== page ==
Five Shouts Out

Are we there yet

Indigenous people have been silenced on the climate crisis

Members of indigenous groups from Brazil speak on the stage in George Square as part of the Fridays for Future Scotland march during the Cop26 summit in Glasgow. Photo: Jane Barlow/PA Wire/PA Images

For the last fortnight the media has been dominated by news of the COP26 conference. We’ve lived and breathed, along with the negotiators, each aspect of a potential final deal to tackle climate change once and for all. We’ve listened to leaders discuss how as a global community we must limit the global temperature rise to 1.5 degrees and where the political will is and is not for comprehensive change.

We’ve heard from global leaders, from the G7 and the G20. From the UN, the Commonwealth and every possible global coalition. We’ve heard from former elected leaders, religious leaders, activists, local government leaders and financiers who have all had their say in an effort to push those with power to make life-changing decisions for all of us. Yet as I write we still don’t know what the final deal will really promise and what is likely to be achieved from two weeks of talking.

I believe that talking is incredibly important, diplomacy is the most powerful tool we can have and there are never enough words. But in this case, I worry not about who we have heard from and not even about what the final deal may look like (although we desperately need united action), but rather I am horrified about who we have not heard from.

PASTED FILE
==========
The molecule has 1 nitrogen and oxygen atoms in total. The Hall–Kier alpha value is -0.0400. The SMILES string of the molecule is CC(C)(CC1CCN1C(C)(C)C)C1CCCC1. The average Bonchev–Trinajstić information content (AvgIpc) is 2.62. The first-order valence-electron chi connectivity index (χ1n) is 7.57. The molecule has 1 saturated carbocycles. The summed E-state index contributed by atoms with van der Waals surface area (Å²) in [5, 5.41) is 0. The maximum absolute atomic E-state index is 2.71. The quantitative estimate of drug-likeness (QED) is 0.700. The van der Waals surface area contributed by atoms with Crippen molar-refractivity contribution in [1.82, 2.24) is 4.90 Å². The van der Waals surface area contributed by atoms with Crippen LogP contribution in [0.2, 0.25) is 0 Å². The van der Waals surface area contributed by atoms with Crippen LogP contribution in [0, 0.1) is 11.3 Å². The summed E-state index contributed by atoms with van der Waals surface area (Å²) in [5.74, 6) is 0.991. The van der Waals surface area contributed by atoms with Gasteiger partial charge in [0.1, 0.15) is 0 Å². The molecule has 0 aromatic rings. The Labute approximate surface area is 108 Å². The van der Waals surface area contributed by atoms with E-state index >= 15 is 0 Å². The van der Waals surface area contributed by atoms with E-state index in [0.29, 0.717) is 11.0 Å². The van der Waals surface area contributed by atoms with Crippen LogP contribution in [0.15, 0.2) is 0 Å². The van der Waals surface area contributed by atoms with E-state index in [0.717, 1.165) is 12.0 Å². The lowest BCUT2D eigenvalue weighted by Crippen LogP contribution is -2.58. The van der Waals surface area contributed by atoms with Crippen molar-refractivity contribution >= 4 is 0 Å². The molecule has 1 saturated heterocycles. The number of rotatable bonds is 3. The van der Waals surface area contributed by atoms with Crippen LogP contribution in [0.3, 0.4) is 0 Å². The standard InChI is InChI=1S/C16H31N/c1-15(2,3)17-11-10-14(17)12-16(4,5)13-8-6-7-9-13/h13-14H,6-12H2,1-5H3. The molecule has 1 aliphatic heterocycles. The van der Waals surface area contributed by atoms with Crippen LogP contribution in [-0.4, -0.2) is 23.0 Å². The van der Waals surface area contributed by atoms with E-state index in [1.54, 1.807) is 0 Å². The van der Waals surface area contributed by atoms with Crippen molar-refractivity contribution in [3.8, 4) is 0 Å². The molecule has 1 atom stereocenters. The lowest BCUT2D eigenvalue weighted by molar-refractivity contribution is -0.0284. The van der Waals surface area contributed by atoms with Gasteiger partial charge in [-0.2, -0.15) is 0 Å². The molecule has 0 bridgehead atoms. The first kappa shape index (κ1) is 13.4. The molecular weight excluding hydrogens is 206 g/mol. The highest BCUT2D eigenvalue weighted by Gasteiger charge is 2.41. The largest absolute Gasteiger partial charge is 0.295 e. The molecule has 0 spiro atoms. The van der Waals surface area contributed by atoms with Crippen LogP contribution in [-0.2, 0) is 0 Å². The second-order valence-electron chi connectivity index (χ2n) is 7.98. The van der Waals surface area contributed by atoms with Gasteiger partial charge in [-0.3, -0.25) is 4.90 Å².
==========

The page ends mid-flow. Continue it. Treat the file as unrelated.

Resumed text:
In the midst of this geo-political strategic negotiation, we seem to have heard from every stakeholder, every country and even many companies. Who we’ve heard very little from however are the people on the frontline of this crisis. Of the indigenous peoples whose lands and livelihoods are at threat from floods or famine. People who have been silenced by their governments, for decades, as they attempted to raise the impacts of pollution and climate change to their communities. People who were attacked by their own governments and corporations for undermining economic development and therefore persecuted and silenced for telling the truth about what was happening to their land and their people.

As the world gathered, it is their voices, those of indigenous communities, which needed to be heard, that could and should have acted as a galvanising force – emotive but factual testimony about what is really at stake. Instead, indigenous peoples around the world have been silenced. The impact of climate change has resulted in a climate of fear. A double whammy for those on the front line of this climate change disaster. It is their stories which Index has highlighted during COP26. With the support of the Clifford Chance Foundation we’ve been able to help tell their stories – both in our magazine and online. So please, take a minute and read their stories as we all consider what we need to do to help fix the planet.

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